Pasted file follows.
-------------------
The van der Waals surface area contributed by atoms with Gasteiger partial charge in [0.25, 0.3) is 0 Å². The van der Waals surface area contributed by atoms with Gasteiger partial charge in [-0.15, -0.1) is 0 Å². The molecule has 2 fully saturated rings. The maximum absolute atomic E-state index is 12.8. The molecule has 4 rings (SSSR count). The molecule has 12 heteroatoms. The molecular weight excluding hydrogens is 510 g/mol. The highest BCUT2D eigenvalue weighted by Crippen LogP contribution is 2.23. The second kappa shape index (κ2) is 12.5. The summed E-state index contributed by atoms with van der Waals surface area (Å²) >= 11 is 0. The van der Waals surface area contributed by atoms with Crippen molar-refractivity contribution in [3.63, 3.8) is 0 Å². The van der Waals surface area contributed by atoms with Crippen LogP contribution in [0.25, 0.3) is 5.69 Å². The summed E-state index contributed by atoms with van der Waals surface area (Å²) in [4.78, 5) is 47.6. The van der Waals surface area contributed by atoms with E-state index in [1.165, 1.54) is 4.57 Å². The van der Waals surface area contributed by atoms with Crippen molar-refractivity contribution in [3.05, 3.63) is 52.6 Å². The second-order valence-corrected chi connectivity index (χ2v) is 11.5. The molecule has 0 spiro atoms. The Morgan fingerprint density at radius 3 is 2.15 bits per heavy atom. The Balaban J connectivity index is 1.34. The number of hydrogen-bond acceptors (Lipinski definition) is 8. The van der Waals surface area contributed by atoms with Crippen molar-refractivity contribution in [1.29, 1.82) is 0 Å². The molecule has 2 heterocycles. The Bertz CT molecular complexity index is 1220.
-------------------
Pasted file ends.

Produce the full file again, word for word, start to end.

The van der Waals surface area contributed by atoms with Gasteiger partial charge in [0.25, 0.3) is 0 Å². The van der Waals surface area contributed by atoms with Gasteiger partial charge in [-0.15, -0.1) is 0 Å². The molecule has 2 fully saturated rings. The maximum absolute atomic E-state index is 12.8. The molecule has 4 rings (SSSR count). The molecule has 12 heteroatoms. The molecular weight excluding hydrogens is 510 g/mol. The highest BCUT2D eigenvalue weighted by Crippen LogP contribution is 2.23. The second kappa shape index (κ2) is 12.5. The summed E-state index contributed by atoms with van der Waals surface area (Å²) >= 11 is 0. The van der Waals surface area contributed by atoms with Crippen molar-refractivity contribution in [3.63, 3.8) is 0 Å². The van der Waals surface area contributed by atoms with Crippen LogP contribution in [0.25, 0.3) is 5.69 Å². The summed E-state index contributed by atoms with van der Waals surface area (Å²) in [4.78, 5) is 47.6. The van der Waals surface area contributed by atoms with E-state index in [1.165, 1.54) is 4.57 Å². The van der Waals surface area contributed by atoms with Crippen molar-refractivity contribution in [3.05, 3.63) is 52.6 Å². The second-order valence-corrected chi connectivity index (χ2v) is 11.5. The molecule has 0 spiro atoms. The Morgan fingerprint density at radius 3 is 2.15 bits per heavy atom. The Balaban J connectivity index is 1.34. The number of hydrogen-bond acceptors (Lipinski definition) is 8. The van der Waals surface area contributed by atoms with Crippen molar-refractivity contribution in [1.29, 1.82) is 0 Å². The molecule has 2 heterocycles. The Bertz CT molecular complexity index is 1220.